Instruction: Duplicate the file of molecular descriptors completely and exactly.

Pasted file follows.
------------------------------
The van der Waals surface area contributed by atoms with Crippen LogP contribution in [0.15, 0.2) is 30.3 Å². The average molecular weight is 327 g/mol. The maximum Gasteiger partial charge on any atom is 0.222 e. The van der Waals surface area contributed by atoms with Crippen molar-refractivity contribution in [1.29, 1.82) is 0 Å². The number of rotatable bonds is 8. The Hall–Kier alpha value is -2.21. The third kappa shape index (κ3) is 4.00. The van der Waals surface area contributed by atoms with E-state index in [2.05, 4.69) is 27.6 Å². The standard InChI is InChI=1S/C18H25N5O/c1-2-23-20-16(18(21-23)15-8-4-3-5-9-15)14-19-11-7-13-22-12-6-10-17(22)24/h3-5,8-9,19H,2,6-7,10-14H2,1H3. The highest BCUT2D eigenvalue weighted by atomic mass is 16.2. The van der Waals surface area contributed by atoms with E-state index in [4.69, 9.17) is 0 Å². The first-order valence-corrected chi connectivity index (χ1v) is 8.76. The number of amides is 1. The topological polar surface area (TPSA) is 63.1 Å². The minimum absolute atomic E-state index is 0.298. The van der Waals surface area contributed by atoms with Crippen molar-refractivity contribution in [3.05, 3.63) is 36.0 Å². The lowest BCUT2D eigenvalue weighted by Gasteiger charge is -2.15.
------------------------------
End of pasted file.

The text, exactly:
The van der Waals surface area contributed by atoms with Crippen LogP contribution in [0.15, 0.2) is 30.3 Å². The average molecular weight is 327 g/mol. The maximum Gasteiger partial charge on any atom is 0.222 e. The van der Waals surface area contributed by atoms with Crippen molar-refractivity contribution in [1.29, 1.82) is 0 Å². The number of rotatable bonds is 8. The Hall–Kier alpha value is -2.21. The third kappa shape index (κ3) is 4.00. The van der Waals surface area contributed by atoms with E-state index in [2.05, 4.69) is 27.6 Å². The standard InChI is InChI=1S/C18H25N5O/c1-2-23-20-16(18(21-23)15-8-4-3-5-9-15)14-19-11-7-13-22-12-6-10-17(22)24/h3-5,8-9,19H,2,6-7,10-14H2,1H3. The highest BCUT2D eigenvalue weighted by atomic mass is 16.2. The van der Waals surface area contributed by atoms with E-state index in [4.69, 9.17) is 0 Å². The first-order valence-corrected chi connectivity index (χ1v) is 8.76. The number of amides is 1. The topological polar surface area (TPSA) is 63.1 Å². The minimum absolute atomic E-state index is 0.298. The van der Waals surface area contributed by atoms with Crippen molar-refractivity contribution in [3.05, 3.63) is 36.0 Å². The lowest BCUT2D eigenvalue weighted by Gasteiger charge is -2.15.